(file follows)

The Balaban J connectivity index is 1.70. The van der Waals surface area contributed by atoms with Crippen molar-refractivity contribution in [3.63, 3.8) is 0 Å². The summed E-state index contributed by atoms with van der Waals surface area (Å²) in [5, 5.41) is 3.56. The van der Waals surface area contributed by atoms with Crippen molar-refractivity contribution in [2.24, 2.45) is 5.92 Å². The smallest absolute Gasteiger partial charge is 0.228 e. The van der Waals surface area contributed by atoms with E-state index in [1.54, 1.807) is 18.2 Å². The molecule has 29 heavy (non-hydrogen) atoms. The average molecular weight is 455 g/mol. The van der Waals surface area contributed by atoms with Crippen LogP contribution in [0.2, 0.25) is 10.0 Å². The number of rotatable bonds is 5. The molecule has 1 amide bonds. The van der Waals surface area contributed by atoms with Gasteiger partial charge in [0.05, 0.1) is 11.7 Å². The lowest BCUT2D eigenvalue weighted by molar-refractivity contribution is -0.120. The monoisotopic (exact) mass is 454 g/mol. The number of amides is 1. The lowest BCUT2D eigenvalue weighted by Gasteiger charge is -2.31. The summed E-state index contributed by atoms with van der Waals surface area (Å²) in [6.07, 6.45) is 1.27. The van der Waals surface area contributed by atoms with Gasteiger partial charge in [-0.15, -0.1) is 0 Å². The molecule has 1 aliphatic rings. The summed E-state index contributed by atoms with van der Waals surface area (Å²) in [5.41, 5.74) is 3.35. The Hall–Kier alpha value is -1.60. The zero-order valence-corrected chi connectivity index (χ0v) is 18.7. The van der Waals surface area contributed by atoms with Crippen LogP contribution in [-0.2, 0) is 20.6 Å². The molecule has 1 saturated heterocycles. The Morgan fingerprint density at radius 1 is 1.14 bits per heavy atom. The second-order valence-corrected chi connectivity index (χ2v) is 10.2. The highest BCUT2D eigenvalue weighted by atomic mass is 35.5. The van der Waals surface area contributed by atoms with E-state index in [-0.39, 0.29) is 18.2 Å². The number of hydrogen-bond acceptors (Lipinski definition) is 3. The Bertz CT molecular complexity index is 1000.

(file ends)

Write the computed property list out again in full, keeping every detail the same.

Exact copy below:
The Balaban J connectivity index is 1.70. The van der Waals surface area contributed by atoms with Crippen molar-refractivity contribution in [3.63, 3.8) is 0 Å². The summed E-state index contributed by atoms with van der Waals surface area (Å²) in [5, 5.41) is 3.56. The van der Waals surface area contributed by atoms with Crippen molar-refractivity contribution in [2.24, 2.45) is 5.92 Å². The smallest absolute Gasteiger partial charge is 0.228 e. The van der Waals surface area contributed by atoms with E-state index in [1.54, 1.807) is 18.2 Å². The molecule has 29 heavy (non-hydrogen) atoms. The average molecular weight is 455 g/mol. The van der Waals surface area contributed by atoms with Crippen LogP contribution in [0.2, 0.25) is 10.0 Å². The number of rotatable bonds is 5. The molecule has 1 amide bonds. The van der Waals surface area contributed by atoms with Gasteiger partial charge in [0.05, 0.1) is 11.7 Å². The lowest BCUT2D eigenvalue weighted by molar-refractivity contribution is -0.120. The monoisotopic (exact) mass is 454 g/mol. The number of amides is 1. The lowest BCUT2D eigenvalue weighted by Gasteiger charge is -2.31. The summed E-state index contributed by atoms with van der Waals surface area (Å²) in [6.07, 6.45) is 1.27. The van der Waals surface area contributed by atoms with Gasteiger partial charge in [-0.15, -0.1) is 0 Å². The molecule has 1 aliphatic rings. The summed E-state index contributed by atoms with van der Waals surface area (Å²) in [5.41, 5.74) is 3.35. The Hall–Kier alpha value is -1.60. The zero-order valence-corrected chi connectivity index (χ0v) is 18.7. The van der Waals surface area contributed by atoms with Crippen LogP contribution in [-0.2, 0) is 20.6 Å². The molecule has 1 saturated heterocycles. The Morgan fingerprint density at radius 1 is 1.14 bits per heavy atom. The second-order valence-corrected chi connectivity index (χ2v) is 10.2. The highest BCUT2D eigenvalue weighted by atomic mass is 35.5. The van der Waals surface area contributed by atoms with E-state index in [-0.39, 0.29) is 18.2 Å². The number of hydrogen-bond acceptors (Lipinski definition) is 3. The Bertz CT molecular complexity index is 1000.